Nonetheless, New Mexico politicians push the U.S. Congress to keep the funding pipeline to Los Alamos open. Their eyes twinkle at the prospect of all those millions. And the Congress complies. In the last few months, Los Alamos completed its new design for a starter mechanism, called a nuclear pit. With it comes another generation of nuclear weapons: the old are retired and the new are trotted out in just as big of numbers.


Despite the risks and evils, our national hurry toward world annihilation intensifies. We are rushing toward death.


My friend Jim Wallis of Sojourners recently wrote: "I don't believe any country should possess nuclear weapons. The foundation of the Nuclear Non-proliferation Treaty was an agreement by the nuclear powers to reduce and eventually eliminate their nuclear stockpiles in return for other countries agreeing not to acquire them. None of the nuclear powers has upheld their side of the deal. If the U.S. and other nuclear weapons states are serious about preventing the spread of nuclear weapons, they must take the necessary steps toward eliminating their own nuclear arsenals. Hypocrisy doesn't make good foreign policy."


What can we do? Everything we can! Pray, fast, study, speak out, take at stand, cross the line, organize, act as the nonviolent Jesus would.


This year, my friends and I will journey once again up the mountain to Los Alamos to take our stand for disarmament. We will commemorate the 62nd anniversary of the U.S. atomic bombings of Hiroshima and Nagasaki.


Friday Aug. 3, I'll celebrate a special Mass for peace in Santa Fe. Later that evening, we will hold our annual lecture, this year featuring my friend Maryknoll Fr. Roy Bourgeois of the School of the Americas Watch, just back from Latin America and Iran.


Saturday Aug. 4, after a nonviolence training session, we'll gather for prayer at Ashley Pond in the center of Los Alamos, process through the town, pour bags of ashes on the sidewalks, put on sackcloth, and sit in strict silence for 30 minutes. The time will be devoted to repenting of the mortal sin of war-making and nuclear weapons. And we'll beg the God of peace for the gift of nuclear disarmament, for a new world without war, poverty of nuclear weapons, for a new world of nonviolence.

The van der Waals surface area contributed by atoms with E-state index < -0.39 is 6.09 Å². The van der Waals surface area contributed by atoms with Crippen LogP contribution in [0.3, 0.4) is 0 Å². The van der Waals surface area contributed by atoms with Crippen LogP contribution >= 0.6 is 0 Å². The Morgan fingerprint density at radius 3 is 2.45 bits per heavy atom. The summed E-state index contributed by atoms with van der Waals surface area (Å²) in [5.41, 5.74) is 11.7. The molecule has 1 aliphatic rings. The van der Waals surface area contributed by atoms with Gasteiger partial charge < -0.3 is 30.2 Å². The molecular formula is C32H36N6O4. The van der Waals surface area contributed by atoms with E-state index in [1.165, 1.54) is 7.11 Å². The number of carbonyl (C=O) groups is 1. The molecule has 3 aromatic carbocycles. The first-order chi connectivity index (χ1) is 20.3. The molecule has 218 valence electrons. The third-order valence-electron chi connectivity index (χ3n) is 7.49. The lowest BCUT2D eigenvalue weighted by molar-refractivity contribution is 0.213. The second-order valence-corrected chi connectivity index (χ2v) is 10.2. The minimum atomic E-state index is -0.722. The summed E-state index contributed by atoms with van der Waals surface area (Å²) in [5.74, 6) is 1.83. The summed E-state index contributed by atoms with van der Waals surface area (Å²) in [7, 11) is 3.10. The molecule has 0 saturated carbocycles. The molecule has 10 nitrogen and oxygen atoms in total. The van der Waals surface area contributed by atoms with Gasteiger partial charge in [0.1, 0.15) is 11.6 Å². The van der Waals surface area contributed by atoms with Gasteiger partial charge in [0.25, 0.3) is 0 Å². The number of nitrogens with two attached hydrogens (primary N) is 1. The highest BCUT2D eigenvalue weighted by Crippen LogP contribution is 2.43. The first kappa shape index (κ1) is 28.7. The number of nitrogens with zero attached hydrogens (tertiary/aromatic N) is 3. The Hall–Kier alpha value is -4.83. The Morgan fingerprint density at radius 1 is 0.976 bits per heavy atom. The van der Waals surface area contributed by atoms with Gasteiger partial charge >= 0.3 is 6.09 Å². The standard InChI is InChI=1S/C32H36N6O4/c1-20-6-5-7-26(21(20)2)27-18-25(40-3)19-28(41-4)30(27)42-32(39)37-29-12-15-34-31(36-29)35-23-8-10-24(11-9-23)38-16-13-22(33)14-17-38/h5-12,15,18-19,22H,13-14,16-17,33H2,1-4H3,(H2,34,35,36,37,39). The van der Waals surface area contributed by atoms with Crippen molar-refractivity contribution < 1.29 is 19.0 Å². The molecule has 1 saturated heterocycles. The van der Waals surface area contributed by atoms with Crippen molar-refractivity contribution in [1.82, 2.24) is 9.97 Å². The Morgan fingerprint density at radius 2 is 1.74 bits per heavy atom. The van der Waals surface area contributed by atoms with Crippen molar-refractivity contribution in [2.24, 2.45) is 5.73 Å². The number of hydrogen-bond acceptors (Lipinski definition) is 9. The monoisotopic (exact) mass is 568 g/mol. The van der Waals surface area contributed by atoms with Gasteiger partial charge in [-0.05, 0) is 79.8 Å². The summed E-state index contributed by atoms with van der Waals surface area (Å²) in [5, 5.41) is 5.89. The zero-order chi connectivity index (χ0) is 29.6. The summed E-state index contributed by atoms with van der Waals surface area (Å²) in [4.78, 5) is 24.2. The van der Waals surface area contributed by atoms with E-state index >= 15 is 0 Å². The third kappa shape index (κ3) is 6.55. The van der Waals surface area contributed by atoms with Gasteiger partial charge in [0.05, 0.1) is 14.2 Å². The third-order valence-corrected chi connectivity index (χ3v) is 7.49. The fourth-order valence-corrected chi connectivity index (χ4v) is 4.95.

Effectiveness? Making a difference? Results? We are way beyond that. Our role is to try to fulfill the biblical mandate of repentance. Our role is to convert to Gospel nonviolence. For our inspiration, we embrace the story of Jonah and the people of Nineveh, who themselves sat themselves in sackcloth and ashes -- a gesture Jesus urged on Chorazin and Bethsaida.


By this symbolic gesture we will denounce the immorality of nuclear weapons, and our own complicity. We'll pray and speak out that Los Alamos be converted into a nonviolent center for turning all such weapons to scrap and for researching how to heal the environment.

Toward this end we bear a few dreams. We hope the weapons-makers of Los Alamos will quit their jobs. We envision all nuclear weapons being dismantled. We urge Los Alamos's scientists to devote their talents to reversing global warming. And we proclaim to all to heed the Gospel call to nonviolence.


Everyone is hereby cordially invited to join us in this act of prayer, repentance and nonviolence on Aug. 4. May we all repent and one day welcome God's reign of nonviolence, justice, love.

John Dear's new book, "Transfiguration," (Doubleday) is available from online and from your neighborhood bookstore. The DVD about Dear, "The Narrow Path," is available from www.sandamianofoundation.org. For information about the annual "Sackcloth and Ashes" nonviolent action at Los Alamos, N.M., Aug. 3-4, see: www.paxchristinewmexico.org. Dear is to stand trial for his antiwar protest Sept. 6th. For information, see: www.johndear.org.